When you push a new element onto the stack, it goes on at the top, as the new highest-numbered element.
A stack is much like a queue except that you remove the most recently added element rather than the least recently added.
The FIFO order has been changed to LIFO (last-in first-out). A typical example (which is why the data structure has this name) is a stack of plates in a cafeteria:
Diners take the top plate from the stack, but when a new plate has been washed, it is put on top of the stack and will be used next.
Stacks are frequently used when operations need to be broken down into suboperations to be executed in sequence.
When such a compound operation is encountered, the operation is popped off, and the suboperations are pushed ontocontinue
One of the most basic uses for an array is as a stack. If you consider that an array is a list of individual scalars, it should be possible to treat it as if it were a stack of papers. Index 0 of the array is the bottom of the stack, and the last element is the top. You can put new pieces of paper on the top of the stack (push), or put them at the bottom (unshift). You can also take papers off the top (pop) or bottom (shift) of the stack.
There are, in fact, four different types of stacks that you can implement. By using different combinations of the Perl functions, you can achieve all the different
combinations of LIFO, FIFO, FILO, and LILO stacks, as shown in Table 2-10.
Table 2-10: Stack Types and Functions
Last in, first out
First in, first out
First in, last out
Last in, last out
Like its cousin pop, if ARRAY is not specified, it shifts the first value from the @_ array within a subroutine, or the first command line argument stored in @ARGV otherwise. The opposite is unshift, which places new elements at the start of the array:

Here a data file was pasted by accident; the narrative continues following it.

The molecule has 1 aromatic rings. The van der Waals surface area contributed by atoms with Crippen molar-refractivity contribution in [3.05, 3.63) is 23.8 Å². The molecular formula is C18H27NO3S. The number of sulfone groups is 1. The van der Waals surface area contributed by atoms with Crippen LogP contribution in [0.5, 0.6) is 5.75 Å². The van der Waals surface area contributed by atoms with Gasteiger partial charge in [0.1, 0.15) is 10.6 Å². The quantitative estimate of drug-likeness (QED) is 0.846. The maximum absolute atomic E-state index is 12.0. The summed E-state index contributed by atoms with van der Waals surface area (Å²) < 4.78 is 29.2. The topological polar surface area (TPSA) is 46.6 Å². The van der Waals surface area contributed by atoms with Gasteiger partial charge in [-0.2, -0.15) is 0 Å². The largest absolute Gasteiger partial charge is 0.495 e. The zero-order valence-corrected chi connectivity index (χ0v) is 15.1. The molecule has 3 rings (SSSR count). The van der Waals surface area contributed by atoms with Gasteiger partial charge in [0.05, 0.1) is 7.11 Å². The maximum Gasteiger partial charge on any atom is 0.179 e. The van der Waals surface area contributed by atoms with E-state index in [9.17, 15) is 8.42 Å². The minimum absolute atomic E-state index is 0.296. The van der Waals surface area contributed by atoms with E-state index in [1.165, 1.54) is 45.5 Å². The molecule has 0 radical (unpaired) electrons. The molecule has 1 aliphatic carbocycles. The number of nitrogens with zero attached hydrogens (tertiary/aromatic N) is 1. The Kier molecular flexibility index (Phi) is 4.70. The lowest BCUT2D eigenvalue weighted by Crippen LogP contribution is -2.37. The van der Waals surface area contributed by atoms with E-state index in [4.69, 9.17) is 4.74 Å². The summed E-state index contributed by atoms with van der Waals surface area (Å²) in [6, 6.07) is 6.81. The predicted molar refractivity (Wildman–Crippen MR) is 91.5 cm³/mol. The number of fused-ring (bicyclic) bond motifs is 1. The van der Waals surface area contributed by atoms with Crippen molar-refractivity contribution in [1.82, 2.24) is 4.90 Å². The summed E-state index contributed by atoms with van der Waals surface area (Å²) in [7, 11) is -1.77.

unshift ARRAY, LIST
This places the elements from LIST, in order, at the beginning of ARRAY. Note that
the elements are inserted strictly in order, such that the code
unshift @array, 'Bob', 'Phil';
will insert "Bob" at index 0 and "Phil" at index 1.
shift and unshift
Note that shift and unshift will affect the sequence of the array more significantly (because the elements are taken from the first rather than last index). Therefore, care should be taken when using this pair of functions. However, the shift function is also the most practical when it comes to individually selecting the elements from a list or array, particularly the @ARGV and @_ arrays. This is because it removes elements in sequence: the first call to shift takes element 0, the next takes what was element 1, and so forth. The unshift function also has the advantage that it inserts new elements into the array at the start, which can allow you to prepopulate arrays and lists before the information provided. This can be used to insert default options into the @ARGV array, for example.